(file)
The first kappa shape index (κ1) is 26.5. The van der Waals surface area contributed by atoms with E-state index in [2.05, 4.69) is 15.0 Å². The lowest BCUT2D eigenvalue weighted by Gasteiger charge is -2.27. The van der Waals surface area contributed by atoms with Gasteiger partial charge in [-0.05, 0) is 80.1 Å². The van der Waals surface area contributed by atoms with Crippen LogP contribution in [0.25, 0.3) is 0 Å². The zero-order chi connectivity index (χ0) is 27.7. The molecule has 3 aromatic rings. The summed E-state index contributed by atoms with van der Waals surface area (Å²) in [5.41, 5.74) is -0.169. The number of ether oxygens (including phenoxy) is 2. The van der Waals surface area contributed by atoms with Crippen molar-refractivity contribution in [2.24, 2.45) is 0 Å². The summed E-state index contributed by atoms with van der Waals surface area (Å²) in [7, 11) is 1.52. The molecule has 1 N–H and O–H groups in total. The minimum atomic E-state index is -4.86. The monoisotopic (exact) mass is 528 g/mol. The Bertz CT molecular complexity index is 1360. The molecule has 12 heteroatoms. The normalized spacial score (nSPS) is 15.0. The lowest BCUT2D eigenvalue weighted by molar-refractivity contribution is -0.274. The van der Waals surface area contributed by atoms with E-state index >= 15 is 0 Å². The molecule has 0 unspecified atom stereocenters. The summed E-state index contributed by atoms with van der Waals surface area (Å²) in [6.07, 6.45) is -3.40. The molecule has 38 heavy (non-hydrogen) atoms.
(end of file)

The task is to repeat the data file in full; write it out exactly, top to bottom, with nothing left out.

The first kappa shape index (κ1) is 26.5. The van der Waals surface area contributed by atoms with E-state index in [2.05, 4.69) is 15.0 Å². The lowest BCUT2D eigenvalue weighted by Gasteiger charge is -2.27. The van der Waals surface area contributed by atoms with Gasteiger partial charge in [-0.05, 0) is 80.1 Å². The van der Waals surface area contributed by atoms with Crippen LogP contribution in [0.25, 0.3) is 0 Å². The zero-order chi connectivity index (χ0) is 27.7. The molecule has 3 aromatic rings. The summed E-state index contributed by atoms with van der Waals surface area (Å²) in [5.41, 5.74) is -0.169. The number of ether oxygens (including phenoxy) is 2. The van der Waals surface area contributed by atoms with Crippen molar-refractivity contribution in [2.24, 2.45) is 0 Å². The summed E-state index contributed by atoms with van der Waals surface area (Å²) in [7, 11) is 1.52. The molecule has 1 N–H and O–H groups in total. The minimum atomic E-state index is -4.86. The monoisotopic (exact) mass is 528 g/mol. The Bertz CT molecular complexity index is 1360. The molecule has 12 heteroatoms. The normalized spacial score (nSPS) is 15.0. The lowest BCUT2D eigenvalue weighted by molar-refractivity contribution is -0.274. The van der Waals surface area contributed by atoms with E-state index >= 15 is 0 Å². The molecule has 0 unspecified atom stereocenters. The summed E-state index contributed by atoms with van der Waals surface area (Å²) in [6.07, 6.45) is -3.40. The molecule has 38 heavy (non-hydrogen) atoms.